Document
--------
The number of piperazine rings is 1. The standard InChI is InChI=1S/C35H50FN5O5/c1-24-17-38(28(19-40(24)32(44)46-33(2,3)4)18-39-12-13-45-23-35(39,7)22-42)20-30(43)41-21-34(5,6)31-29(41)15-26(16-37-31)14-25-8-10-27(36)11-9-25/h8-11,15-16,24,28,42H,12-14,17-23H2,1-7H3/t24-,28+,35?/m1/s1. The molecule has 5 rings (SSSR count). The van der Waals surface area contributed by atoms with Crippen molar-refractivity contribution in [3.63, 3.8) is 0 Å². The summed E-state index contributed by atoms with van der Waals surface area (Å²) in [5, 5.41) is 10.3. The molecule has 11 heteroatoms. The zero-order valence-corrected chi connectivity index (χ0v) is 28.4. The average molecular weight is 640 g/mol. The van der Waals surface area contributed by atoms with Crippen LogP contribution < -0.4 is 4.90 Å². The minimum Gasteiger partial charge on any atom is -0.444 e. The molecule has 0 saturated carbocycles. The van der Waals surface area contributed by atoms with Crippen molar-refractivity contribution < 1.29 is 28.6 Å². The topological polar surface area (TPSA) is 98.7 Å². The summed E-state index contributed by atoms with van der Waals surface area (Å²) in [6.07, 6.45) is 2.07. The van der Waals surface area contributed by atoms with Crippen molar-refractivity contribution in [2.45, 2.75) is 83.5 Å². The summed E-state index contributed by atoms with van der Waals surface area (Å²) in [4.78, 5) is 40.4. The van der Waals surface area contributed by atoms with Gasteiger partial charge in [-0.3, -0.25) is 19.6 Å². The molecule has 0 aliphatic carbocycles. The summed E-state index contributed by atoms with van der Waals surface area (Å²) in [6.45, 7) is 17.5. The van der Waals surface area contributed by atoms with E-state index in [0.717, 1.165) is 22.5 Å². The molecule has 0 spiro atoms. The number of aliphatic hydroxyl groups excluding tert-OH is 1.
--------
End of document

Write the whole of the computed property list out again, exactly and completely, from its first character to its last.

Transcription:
The number of piperazine rings is 1. The standard InChI is InChI=1S/C35H50FN5O5/c1-24-17-38(28(19-40(24)32(44)46-33(2,3)4)18-39-12-13-45-23-35(39,7)22-42)20-30(43)41-21-34(5,6)31-29(41)15-26(16-37-31)14-25-8-10-27(36)11-9-25/h8-11,15-16,24,28,42H,12-14,17-23H2,1-7H3/t24-,28+,35?/m1/s1. The molecule has 5 rings (SSSR count). The van der Waals surface area contributed by atoms with Crippen molar-refractivity contribution in [3.63, 3.8) is 0 Å². The summed E-state index contributed by atoms with van der Waals surface area (Å²) in [5, 5.41) is 10.3. The molecule has 11 heteroatoms. The zero-order valence-corrected chi connectivity index (χ0v) is 28.4. The average molecular weight is 640 g/mol. The van der Waals surface area contributed by atoms with Crippen LogP contribution < -0.4 is 4.90 Å². The minimum Gasteiger partial charge on any atom is -0.444 e. The molecule has 0 saturated carbocycles. The van der Waals surface area contributed by atoms with Crippen molar-refractivity contribution < 1.29 is 28.6 Å². The topological polar surface area (TPSA) is 98.7 Å². The summed E-state index contributed by atoms with van der Waals surface area (Å²) in [6.07, 6.45) is 2.07. The van der Waals surface area contributed by atoms with Crippen molar-refractivity contribution in [2.45, 2.75) is 83.5 Å². The summed E-state index contributed by atoms with van der Waals surface area (Å²) in [4.78, 5) is 40.4. The van der Waals surface area contributed by atoms with Gasteiger partial charge in [-0.3, -0.25) is 19.6 Å². The molecule has 0 aliphatic carbocycles. The summed E-state index contributed by atoms with van der Waals surface area (Å²) in [6.45, 7) is 17.5. The van der Waals surface area contributed by atoms with E-state index in [0.717, 1.165) is 22.5 Å². The molecule has 0 spiro atoms. The number of aliphatic hydroxyl groups excluding tert-OH is 1.